“He had a split line in it, so if you were to knock it off the table, drop it or mistreat it, it’s going to fracture,” Sorovetz recalls. “People were asking, ‘Why do you want that?’ It’s because with a steel tool, if I accidentally knock it off the table and then it gets twisted and out of shape, I’m putting it back on my table. I’m just going to say, ‘It works, it’s fine.’ You might not figure that out until three shifts from now when something’s not fitting someplace, and no one’s going to own up to dropping it because it’s a $5,000, $15,000 or $30,000 fixture. Whereas if it shatters for $200, the guy could reach into the cabinet, grab a new one, set it down and continue working.”

While auto parts have been a difficult space for additive manufacturing to grow, there are certainly opportunities for production line parts, where the same stringent regulatory requirements are not present. (Photo: Adobe Stock)

Where smaller numbers of parts need to be produced, like in niche vehicles, for example, Sorovetz sees room for more adaptation of additive manufacturing technologies.

“With Chrysler we have the SRT brand, which is Street and Racing Technology, like the Dodge Challenger, Hellcat, Demon, and the Hellephant Engine. It’s perfect for those cars because you do 3,500 or 4,000 of those annually, so you can meet those requirements. And it’d be a lot better than having to create hundreds of thousands of dollars of new tooling to do the same thing that we could do with additive.”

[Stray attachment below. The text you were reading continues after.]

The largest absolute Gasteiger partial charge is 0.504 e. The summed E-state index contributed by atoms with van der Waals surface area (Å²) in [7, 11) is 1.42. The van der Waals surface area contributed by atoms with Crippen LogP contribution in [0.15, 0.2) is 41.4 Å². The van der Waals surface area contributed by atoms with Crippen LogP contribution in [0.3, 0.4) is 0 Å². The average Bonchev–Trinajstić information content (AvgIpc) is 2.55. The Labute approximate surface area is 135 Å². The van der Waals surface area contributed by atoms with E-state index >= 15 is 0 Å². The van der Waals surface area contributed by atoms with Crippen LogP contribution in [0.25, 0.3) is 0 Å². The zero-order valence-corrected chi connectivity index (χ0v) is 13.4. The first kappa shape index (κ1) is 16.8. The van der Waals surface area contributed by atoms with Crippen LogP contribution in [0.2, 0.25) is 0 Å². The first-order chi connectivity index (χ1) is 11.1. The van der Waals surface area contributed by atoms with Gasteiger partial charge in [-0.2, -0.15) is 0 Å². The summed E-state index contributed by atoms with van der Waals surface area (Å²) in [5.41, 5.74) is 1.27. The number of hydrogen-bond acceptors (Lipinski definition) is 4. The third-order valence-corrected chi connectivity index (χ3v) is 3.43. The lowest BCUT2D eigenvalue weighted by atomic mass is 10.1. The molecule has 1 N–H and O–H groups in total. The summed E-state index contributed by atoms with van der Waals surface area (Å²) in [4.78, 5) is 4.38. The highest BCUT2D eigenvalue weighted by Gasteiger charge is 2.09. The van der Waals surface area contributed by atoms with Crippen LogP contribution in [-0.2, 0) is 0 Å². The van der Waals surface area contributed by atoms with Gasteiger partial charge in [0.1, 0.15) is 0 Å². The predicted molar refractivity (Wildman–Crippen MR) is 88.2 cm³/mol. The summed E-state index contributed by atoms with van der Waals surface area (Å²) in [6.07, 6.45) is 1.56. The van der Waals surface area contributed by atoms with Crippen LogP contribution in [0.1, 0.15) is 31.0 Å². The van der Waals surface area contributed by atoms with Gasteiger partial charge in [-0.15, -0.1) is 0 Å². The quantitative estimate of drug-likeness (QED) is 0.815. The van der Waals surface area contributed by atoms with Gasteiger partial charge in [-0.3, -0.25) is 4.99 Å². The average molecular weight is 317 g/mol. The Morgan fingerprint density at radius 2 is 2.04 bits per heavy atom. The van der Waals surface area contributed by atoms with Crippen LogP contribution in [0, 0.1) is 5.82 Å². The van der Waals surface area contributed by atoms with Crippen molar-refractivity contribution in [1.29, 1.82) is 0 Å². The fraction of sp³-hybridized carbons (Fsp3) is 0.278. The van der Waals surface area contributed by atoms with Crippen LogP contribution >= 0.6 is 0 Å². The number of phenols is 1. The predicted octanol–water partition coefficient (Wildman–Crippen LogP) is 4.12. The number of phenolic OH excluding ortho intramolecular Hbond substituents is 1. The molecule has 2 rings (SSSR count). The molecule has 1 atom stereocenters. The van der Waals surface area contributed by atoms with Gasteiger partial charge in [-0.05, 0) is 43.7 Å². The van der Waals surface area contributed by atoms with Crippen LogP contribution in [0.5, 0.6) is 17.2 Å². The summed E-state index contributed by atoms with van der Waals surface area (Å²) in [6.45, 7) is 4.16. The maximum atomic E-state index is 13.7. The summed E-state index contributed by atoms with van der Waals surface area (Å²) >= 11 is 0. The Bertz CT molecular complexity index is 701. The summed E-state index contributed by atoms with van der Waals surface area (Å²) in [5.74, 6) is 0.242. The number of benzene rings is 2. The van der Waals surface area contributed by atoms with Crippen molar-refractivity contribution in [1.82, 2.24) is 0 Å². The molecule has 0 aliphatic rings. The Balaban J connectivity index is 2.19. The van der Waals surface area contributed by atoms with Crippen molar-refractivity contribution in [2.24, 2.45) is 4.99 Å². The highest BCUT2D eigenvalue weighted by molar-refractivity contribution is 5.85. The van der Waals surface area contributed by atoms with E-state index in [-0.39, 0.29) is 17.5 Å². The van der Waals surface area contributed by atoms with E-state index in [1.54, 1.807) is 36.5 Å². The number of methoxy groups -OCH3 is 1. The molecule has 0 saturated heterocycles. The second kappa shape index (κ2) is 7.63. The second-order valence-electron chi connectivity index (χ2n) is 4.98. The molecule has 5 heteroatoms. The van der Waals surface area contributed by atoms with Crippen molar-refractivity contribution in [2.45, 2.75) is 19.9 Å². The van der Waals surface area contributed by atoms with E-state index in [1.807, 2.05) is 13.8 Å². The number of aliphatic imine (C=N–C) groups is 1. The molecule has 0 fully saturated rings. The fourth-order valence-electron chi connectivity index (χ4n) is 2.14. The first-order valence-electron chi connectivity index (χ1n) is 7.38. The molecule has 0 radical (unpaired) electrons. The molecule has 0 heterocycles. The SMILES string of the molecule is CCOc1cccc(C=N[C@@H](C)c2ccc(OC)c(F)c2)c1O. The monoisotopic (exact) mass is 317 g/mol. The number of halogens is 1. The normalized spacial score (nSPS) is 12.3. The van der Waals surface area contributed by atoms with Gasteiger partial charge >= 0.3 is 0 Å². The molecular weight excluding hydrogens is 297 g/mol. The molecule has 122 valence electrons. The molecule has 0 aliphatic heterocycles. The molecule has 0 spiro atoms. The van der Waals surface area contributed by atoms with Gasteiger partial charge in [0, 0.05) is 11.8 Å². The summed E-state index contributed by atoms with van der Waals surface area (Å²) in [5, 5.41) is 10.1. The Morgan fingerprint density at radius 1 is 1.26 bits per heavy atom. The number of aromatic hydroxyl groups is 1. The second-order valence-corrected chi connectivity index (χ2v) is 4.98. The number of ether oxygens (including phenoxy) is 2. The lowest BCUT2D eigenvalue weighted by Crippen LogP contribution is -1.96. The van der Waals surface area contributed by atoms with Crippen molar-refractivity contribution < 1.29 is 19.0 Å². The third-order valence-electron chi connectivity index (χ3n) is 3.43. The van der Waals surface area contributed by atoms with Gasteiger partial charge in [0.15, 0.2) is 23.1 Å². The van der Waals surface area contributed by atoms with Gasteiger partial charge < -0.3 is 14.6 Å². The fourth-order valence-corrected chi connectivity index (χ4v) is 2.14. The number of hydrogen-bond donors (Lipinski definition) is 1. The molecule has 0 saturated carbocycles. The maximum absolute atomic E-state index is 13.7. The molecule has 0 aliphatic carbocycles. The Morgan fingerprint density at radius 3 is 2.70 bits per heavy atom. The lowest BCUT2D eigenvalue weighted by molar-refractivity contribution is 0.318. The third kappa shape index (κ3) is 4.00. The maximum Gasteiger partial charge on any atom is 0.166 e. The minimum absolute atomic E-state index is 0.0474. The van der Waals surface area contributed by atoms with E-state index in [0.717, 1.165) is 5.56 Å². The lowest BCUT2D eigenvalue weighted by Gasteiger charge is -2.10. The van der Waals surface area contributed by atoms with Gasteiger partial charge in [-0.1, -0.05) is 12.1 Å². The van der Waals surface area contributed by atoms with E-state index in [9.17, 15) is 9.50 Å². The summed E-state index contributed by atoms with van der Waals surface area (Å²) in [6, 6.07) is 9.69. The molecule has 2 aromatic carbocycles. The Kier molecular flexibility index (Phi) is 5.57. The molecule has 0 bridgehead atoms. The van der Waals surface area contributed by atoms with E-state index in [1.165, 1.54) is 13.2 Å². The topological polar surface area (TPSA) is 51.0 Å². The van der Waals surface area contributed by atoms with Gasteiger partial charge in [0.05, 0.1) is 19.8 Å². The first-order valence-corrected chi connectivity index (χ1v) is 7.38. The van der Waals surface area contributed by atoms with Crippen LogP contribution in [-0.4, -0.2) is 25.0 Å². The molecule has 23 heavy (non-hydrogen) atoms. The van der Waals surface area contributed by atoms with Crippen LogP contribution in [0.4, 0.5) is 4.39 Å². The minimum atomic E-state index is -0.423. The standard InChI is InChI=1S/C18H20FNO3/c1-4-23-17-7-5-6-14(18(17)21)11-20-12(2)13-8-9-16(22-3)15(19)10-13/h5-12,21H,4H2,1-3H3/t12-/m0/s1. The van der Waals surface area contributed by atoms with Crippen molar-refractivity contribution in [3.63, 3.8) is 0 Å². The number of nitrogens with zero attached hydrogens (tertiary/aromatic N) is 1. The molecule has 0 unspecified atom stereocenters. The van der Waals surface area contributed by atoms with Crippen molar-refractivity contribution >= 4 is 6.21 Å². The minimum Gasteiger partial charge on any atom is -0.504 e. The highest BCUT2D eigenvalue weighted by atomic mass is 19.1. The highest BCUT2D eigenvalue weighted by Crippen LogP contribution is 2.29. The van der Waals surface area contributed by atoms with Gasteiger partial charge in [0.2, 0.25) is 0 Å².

To make some of these opportunities for additive manufacturing a reality in the automotive sector, several factors need to be met.

“First and foremost, I think that the materials have to come way down in price. I think that the operators and owners of the equipment need to be trained on how to take care of the machines. And those parts should be common parts that you could call up and get from Grainger, or wherever the case may be,” Sorovetz says.

Another important factor is increasing the build speed of the equipment.

“If you could have a robotic arm set up to grab the part and it puts it on a different platform, and the door gets shut. And then by sequence, it says okay, everything’s there, and starts to build again… then you can run lights out, seven days a week,” he says. “The automotive industry shuts down over Christmas and on holidays. If you know that when you come back on the third of January, you need 700 of these metal parts, as long as you have enough feedstock for it, and you have the robotics all set up to pick and place everything, you can come back to a room full of parts. That is awesome.”

 

Andrew Snook is a freelance writer.